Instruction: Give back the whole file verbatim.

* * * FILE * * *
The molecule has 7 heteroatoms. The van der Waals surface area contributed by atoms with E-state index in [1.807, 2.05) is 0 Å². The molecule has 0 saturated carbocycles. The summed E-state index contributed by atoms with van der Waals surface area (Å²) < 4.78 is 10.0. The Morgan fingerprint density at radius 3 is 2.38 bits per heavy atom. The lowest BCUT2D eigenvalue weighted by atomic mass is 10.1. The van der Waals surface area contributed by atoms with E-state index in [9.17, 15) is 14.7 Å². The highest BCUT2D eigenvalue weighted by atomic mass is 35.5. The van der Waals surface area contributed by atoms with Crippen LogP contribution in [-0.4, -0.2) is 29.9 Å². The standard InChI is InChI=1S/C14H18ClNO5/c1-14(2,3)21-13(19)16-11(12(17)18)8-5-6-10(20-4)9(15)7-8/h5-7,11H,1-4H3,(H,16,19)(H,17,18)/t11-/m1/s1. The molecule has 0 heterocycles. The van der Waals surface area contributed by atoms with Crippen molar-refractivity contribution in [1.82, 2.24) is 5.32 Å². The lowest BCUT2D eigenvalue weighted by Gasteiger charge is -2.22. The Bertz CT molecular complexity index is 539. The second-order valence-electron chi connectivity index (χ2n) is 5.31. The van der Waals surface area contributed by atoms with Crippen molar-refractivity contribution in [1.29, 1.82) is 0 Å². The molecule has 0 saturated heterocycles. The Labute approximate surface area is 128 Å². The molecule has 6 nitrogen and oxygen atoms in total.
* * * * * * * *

The molecule has 7 heteroatoms. The van der Waals surface area contributed by atoms with E-state index in [1.807, 2.05) is 0 Å². The molecule has 0 saturated carbocycles. The summed E-state index contributed by atoms with van der Waals surface area (Å²) < 4.78 is 10.0. The Morgan fingerprint density at radius 3 is 2.38 bits per heavy atom. The lowest BCUT2D eigenvalue weighted by atomic mass is 10.1. The van der Waals surface area contributed by atoms with E-state index in [9.17, 15) is 14.7 Å². The highest BCUT2D eigenvalue weighted by atomic mass is 35.5. The van der Waals surface area contributed by atoms with Crippen LogP contribution in [-0.4, -0.2) is 29.9 Å². The standard InChI is InChI=1S/C14H18ClNO5/c1-14(2,3)21-13(19)16-11(12(17)18)8-5-6-10(20-4)9(15)7-8/h5-7,11H,1-4H3,(H,16,19)(H,17,18)/t11-/m1/s1. The molecule has 0 heterocycles. The van der Waals surface area contributed by atoms with Crippen molar-refractivity contribution in [1.82, 2.24) is 5.32 Å². The lowest BCUT2D eigenvalue weighted by Gasteiger charge is -2.22. The Bertz CT molecular complexity index is 539. The second-order valence-electron chi connectivity index (χ2n) is 5.31. The van der Waals surface area contributed by atoms with Crippen molar-refractivity contribution in [1.29, 1.82) is 0 Å². The molecule has 0 saturated heterocycles. The Labute approximate surface area is 128 Å². The molecule has 6 nitrogen and oxygen atoms in total.